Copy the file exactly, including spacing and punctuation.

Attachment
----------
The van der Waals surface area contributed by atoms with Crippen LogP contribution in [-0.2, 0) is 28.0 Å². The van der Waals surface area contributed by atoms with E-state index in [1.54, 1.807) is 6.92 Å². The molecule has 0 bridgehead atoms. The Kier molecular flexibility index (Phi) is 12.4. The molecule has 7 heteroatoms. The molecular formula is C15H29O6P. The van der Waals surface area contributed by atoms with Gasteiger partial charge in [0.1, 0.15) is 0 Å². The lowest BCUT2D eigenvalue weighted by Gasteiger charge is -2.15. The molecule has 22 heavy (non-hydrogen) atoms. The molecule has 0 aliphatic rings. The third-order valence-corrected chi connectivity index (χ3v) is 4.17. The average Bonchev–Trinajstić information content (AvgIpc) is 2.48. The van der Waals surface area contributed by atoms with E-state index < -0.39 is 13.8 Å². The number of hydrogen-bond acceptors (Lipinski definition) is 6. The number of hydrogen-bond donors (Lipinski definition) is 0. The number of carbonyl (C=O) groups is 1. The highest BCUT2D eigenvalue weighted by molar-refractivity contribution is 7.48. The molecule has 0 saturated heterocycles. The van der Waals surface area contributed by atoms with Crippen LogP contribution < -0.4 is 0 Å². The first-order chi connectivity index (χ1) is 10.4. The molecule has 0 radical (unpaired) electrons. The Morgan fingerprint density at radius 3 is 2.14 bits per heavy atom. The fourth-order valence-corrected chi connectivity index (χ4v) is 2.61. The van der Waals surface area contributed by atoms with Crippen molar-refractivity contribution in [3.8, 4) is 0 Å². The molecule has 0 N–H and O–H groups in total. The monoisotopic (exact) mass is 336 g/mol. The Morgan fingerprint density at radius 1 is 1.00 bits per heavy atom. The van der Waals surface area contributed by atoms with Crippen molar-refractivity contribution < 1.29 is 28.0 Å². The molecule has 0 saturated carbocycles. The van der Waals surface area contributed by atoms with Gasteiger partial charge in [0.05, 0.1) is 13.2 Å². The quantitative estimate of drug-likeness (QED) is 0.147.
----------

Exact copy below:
The van der Waals surface area contributed by atoms with Crippen LogP contribution in [-0.2, 0) is 28.0 Å². The van der Waals surface area contributed by atoms with E-state index in [1.54, 1.807) is 6.92 Å². The molecule has 0 bridgehead atoms. The Kier molecular flexibility index (Phi) is 12.4. The molecule has 7 heteroatoms. The molecular formula is C15H29O6P. The van der Waals surface area contributed by atoms with Gasteiger partial charge in [0.1, 0.15) is 0 Å². The lowest BCUT2D eigenvalue weighted by Gasteiger charge is -2.15. The molecule has 22 heavy (non-hydrogen) atoms. The molecule has 0 aliphatic rings. The third-order valence-corrected chi connectivity index (χ3v) is 4.17. The average Bonchev–Trinajstić information content (AvgIpc) is 2.48. The van der Waals surface area contributed by atoms with E-state index < -0.39 is 13.8 Å². The number of hydrogen-bond acceptors (Lipinski definition) is 6. The number of hydrogen-bond donors (Lipinski definition) is 0. The number of carbonyl (C=O) groups is 1. The highest BCUT2D eigenvalue weighted by molar-refractivity contribution is 7.48. The molecule has 0 saturated heterocycles. The van der Waals surface area contributed by atoms with Crippen LogP contribution < -0.4 is 0 Å². The first-order chi connectivity index (χ1) is 10.4. The molecule has 0 radical (unpaired) electrons. The Morgan fingerprint density at radius 3 is 2.14 bits per heavy atom. The fourth-order valence-corrected chi connectivity index (χ4v) is 2.61. The van der Waals surface area contributed by atoms with Crippen molar-refractivity contribution in [3.8, 4) is 0 Å². The molecule has 0 N–H and O–H groups in total. The monoisotopic (exact) mass is 336 g/mol. The Morgan fingerprint density at radius 1 is 1.00 bits per heavy atom. The van der Waals surface area contributed by atoms with Crippen molar-refractivity contribution < 1.29 is 28.0 Å². The molecule has 0 saturated carbocycles. The van der Waals surface area contributed by atoms with Gasteiger partial charge in [0.05, 0.1) is 13.2 Å². The quantitative estimate of drug-likeness (QED) is 0.147.